Every so often, while either researching something for a novel/short story (or just generally wasting time on the internet), I stumble across an interesting case that I can’t get out of my head.
It happened with Brandon Swanson, it happened with Elisa Lam, and now it’s happened with a man named (by the British Journal of Psychiatry) as George.
George and OCD
At the age of 19, George was depressed.
In fact, that’s an understatement.
George had been plagued with Obsessive Compulsive Disorder for years, spending hours every single day washing his hands, taking four-hour showers, checking doors and windows were locked, and checking his wallet for cash. As is common with OCD, he was tortured by intrusive thoughts of horrific scenarios and terrible images – all tailor-made by his own mind to be as disturbing as possible. The subsequent rituals and compulsive behaviours he developed to mitigate the impact of the thoughts soon became their own reward, strengthened over and over again through a lifetime of repetition and a feeling of relief when carrying them out. Operant conditioning in full effect.
As the character Nick in my novel Victim Mentality says:
Giving in to anxiety becomes its own reward, so you become less able to deal with it when it comes. OCD, in a very real way, feeds off itself. Imagine having a constant slideshow of trauma in your head, with each personalised scenario more horrific than the next. There’s only so much you can take before you give in and just count the bloody numbers to make it all stop.
(And yes, this was the novel I was researching when I came across this story about poor old George.)
As things continued, they got so bad for George that not only did he drop out of school, he also quit his job. The combination of the intrusive thoughts, the compulsive rituals, the knowledge that he was being completely illogical (as is common with OCD), and now the triple loss of social life, further education, and income, became a perfect storm of conditions that tipped George over the edge.
Falling into the black hole of depression and finding himself irresistibly crushed on all sides by it’s darkness, he told his mum that his life was so “wretched” that he just wanted to die.
Her response – which possibly took her out of the running for Mother of the Decade – was that if his life was so bad, he should just go and shoot himself.
So, one night in 1983, he did.
George, OCD and a Gunshot
Using a .22-caliber rifle, he went down to his mother’s basement, aimed the weapon at his head, and pulled the trigger.
George didn’t die, obviously. This would be both a very short and very bleak story if he did.
What did happen is that the bullet lodged into his brain – in the left frontal lobe.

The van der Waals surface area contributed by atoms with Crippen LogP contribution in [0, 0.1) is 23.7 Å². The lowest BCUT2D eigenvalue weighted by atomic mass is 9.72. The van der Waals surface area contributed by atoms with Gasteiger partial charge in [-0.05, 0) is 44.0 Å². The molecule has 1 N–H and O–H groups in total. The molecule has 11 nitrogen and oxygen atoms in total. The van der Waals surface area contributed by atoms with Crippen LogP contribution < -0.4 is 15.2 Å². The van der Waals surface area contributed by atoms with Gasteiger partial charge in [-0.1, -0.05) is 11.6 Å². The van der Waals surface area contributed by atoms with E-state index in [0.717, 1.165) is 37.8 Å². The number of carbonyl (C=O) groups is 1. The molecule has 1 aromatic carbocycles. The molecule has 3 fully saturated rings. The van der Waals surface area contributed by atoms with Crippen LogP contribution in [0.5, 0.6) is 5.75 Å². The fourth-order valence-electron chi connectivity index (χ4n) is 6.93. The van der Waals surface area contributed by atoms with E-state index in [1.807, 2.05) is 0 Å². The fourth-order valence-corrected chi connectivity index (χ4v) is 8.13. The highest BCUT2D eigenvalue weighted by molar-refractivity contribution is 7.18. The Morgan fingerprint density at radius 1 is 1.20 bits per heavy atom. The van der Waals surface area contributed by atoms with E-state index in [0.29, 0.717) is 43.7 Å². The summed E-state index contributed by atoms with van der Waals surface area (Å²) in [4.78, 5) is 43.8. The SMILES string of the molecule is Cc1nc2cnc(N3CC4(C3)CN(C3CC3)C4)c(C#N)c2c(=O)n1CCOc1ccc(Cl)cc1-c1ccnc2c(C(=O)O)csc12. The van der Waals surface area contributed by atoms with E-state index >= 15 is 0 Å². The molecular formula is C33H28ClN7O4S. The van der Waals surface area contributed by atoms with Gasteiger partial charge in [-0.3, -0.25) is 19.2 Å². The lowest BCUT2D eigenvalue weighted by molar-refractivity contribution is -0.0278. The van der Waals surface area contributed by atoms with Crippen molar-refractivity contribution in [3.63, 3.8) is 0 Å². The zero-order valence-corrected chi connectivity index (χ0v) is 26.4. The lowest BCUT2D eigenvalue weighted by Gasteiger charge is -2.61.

He was rushed to hospital and worked on by surgeons, who managed to remove the majority of the bullet but were unable to remove every little piece.
Three weeks later, George – who as we know had been plagued by OCD so severely that he saw no alternative to suicide – was cured. He was no longer obsessive. No more compulsive hand-washing, no more four-hour long showers, no more incessant checking and re-checking. Nothing.
Interestingly, for over a year prior to his suicide attempt, George had been treated on an ongoing basis by psychiatrist Dr Leslie Solymon. He had undergone IQ tests and various other assessments of his mental capacities, which helpfully gave a huge amount of data with which to compare his abilities after the suicide attempt.
Comparing the data, Dr Solymon saw that George hadn’t lost anything, except for his OCD.
George went back to college and excelled in his studies, got a new job, and basically lived the life that he had always wanted to.
George, OCD, a Gunshot and… a cure?
Historically, an extreme treatment for OCD was – and sometimes still is – surgery on the sufferer’s left frontal lobe. (Cognitive Behavioural Therapy, possibly in combination with medication, is the preferred treatment for obvious reasons). Even though the surgery would sometimes be successful, it often came with horrific side effects, such as massive personality changes, paralysis, and cognitive impairment.
For some even unluckier souls, they didn’t survive the surgery at all.
Of the successful cases, the OCD symptoms wouldn’t just disappear either. In most cases they would be improved after the surgery, and then gradually get better and better over time, which makes George’s total and immediate ‘cure’ even more incredible.
By accidentally aiming at exactly the right spot, at exactly the right time, and with the exact right ‘tool’, George had performed surgery on himself.
He’d given himself an accidental lobotomy.
And it had worked.
(Just to be clear, I’m not advocating self-surgery here, and especially not with, y’know, a gun.)
It’s difficult to know what to make of all this. If there is a moral to this story it’s hard to know what it could be. Attempted suicide might help in unexpected ways? You can cure yourself of OCD? Sometimes a gun will solve your problem, but only if you aim at yourself?
Realistically, there is probably only one message to take from this story:
Always listen to your mother, kids.
Even if it does sound like she just wants you dead.
To learn more about Obsessive Compulsive Disorder, or to get support for yourself or someone else, take a look at OCD Action or OCD-UK
Victim Mentality is a crime thriller about stand-up comedian Nick and his life with OCD, with comedy audiences, and – worst of all – with a criminal named Gideon Matthias…
Click here to find out more